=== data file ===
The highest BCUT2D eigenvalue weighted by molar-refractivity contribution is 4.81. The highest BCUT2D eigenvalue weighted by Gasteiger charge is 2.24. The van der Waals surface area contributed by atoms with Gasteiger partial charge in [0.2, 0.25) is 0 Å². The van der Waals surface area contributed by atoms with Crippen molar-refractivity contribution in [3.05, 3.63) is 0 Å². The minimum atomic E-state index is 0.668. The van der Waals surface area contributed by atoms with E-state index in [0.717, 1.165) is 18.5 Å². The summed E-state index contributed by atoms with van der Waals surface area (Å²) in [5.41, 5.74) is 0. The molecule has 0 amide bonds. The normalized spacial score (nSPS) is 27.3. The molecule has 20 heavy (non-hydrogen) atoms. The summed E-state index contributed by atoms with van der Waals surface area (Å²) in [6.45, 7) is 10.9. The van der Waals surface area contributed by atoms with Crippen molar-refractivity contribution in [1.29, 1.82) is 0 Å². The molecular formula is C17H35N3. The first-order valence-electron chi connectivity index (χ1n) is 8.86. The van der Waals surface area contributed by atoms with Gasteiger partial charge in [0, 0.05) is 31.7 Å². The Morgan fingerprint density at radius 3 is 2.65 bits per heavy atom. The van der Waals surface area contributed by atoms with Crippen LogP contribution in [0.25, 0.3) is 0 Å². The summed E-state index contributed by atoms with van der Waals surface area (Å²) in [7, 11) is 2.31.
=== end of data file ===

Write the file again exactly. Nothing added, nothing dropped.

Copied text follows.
The highest BCUT2D eigenvalue weighted by molar-refractivity contribution is 4.81. The highest BCUT2D eigenvalue weighted by Gasteiger charge is 2.24. The van der Waals surface area contributed by atoms with Gasteiger partial charge in [0.2, 0.25) is 0 Å². The van der Waals surface area contributed by atoms with Crippen molar-refractivity contribution in [3.05, 3.63) is 0 Å². The minimum atomic E-state index is 0.668. The van der Waals surface area contributed by atoms with E-state index in [0.717, 1.165) is 18.5 Å². The summed E-state index contributed by atoms with van der Waals surface area (Å²) in [5.41, 5.74) is 0. The molecule has 0 amide bonds. The normalized spacial score (nSPS) is 27.3. The molecule has 20 heavy (non-hydrogen) atoms. The summed E-state index contributed by atoms with van der Waals surface area (Å²) in [6.45, 7) is 10.9. The van der Waals surface area contributed by atoms with Crippen molar-refractivity contribution in [1.29, 1.82) is 0 Å². The molecular formula is C17H35N3. The first-order valence-electron chi connectivity index (χ1n) is 8.86. The van der Waals surface area contributed by atoms with Gasteiger partial charge in [0, 0.05) is 31.7 Å². The Morgan fingerprint density at radius 3 is 2.65 bits per heavy atom. The van der Waals surface area contributed by atoms with Crippen LogP contribution in [0.25, 0.3) is 0 Å². The summed E-state index contributed by atoms with van der Waals surface area (Å²) in [7, 11) is 2.31.